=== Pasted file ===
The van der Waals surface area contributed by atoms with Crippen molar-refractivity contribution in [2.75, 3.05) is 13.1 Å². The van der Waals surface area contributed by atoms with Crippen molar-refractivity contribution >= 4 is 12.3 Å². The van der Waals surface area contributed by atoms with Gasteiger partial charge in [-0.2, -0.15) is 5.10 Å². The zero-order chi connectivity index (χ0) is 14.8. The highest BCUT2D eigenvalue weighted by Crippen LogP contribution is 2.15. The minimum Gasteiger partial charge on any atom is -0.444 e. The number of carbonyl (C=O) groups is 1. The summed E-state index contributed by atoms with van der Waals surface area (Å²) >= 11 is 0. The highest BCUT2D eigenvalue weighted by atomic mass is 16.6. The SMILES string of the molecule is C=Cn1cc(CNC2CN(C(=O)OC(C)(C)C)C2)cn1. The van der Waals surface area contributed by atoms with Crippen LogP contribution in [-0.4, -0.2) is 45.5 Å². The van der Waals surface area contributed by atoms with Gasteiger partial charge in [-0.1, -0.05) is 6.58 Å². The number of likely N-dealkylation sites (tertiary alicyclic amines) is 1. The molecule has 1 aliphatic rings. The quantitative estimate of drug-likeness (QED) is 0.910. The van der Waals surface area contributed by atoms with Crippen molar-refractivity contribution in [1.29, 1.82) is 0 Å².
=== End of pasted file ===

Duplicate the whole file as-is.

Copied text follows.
The van der Waals surface area contributed by atoms with Crippen molar-refractivity contribution in [2.75, 3.05) is 13.1 Å². The van der Waals surface area contributed by atoms with Crippen molar-refractivity contribution >= 4 is 12.3 Å². The van der Waals surface area contributed by atoms with Gasteiger partial charge in [-0.2, -0.15) is 5.10 Å². The zero-order chi connectivity index (χ0) is 14.8. The highest BCUT2D eigenvalue weighted by Crippen LogP contribution is 2.15. The minimum Gasteiger partial charge on any atom is -0.444 e. The number of carbonyl (C=O) groups is 1. The summed E-state index contributed by atoms with van der Waals surface area (Å²) >= 11 is 0. The highest BCUT2D eigenvalue weighted by atomic mass is 16.6. The SMILES string of the molecule is C=Cn1cc(CNC2CN(C(=O)OC(C)(C)C)C2)cn1. The van der Waals surface area contributed by atoms with Crippen LogP contribution in [-0.4, -0.2) is 45.5 Å². The van der Waals surface area contributed by atoms with Gasteiger partial charge in [-0.1, -0.05) is 6.58 Å². The number of likely N-dealkylation sites (tertiary alicyclic amines) is 1. The molecule has 1 aliphatic rings. The quantitative estimate of drug-likeness (QED) is 0.910. The van der Waals surface area contributed by atoms with Crippen molar-refractivity contribution in [1.29, 1.82) is 0 Å².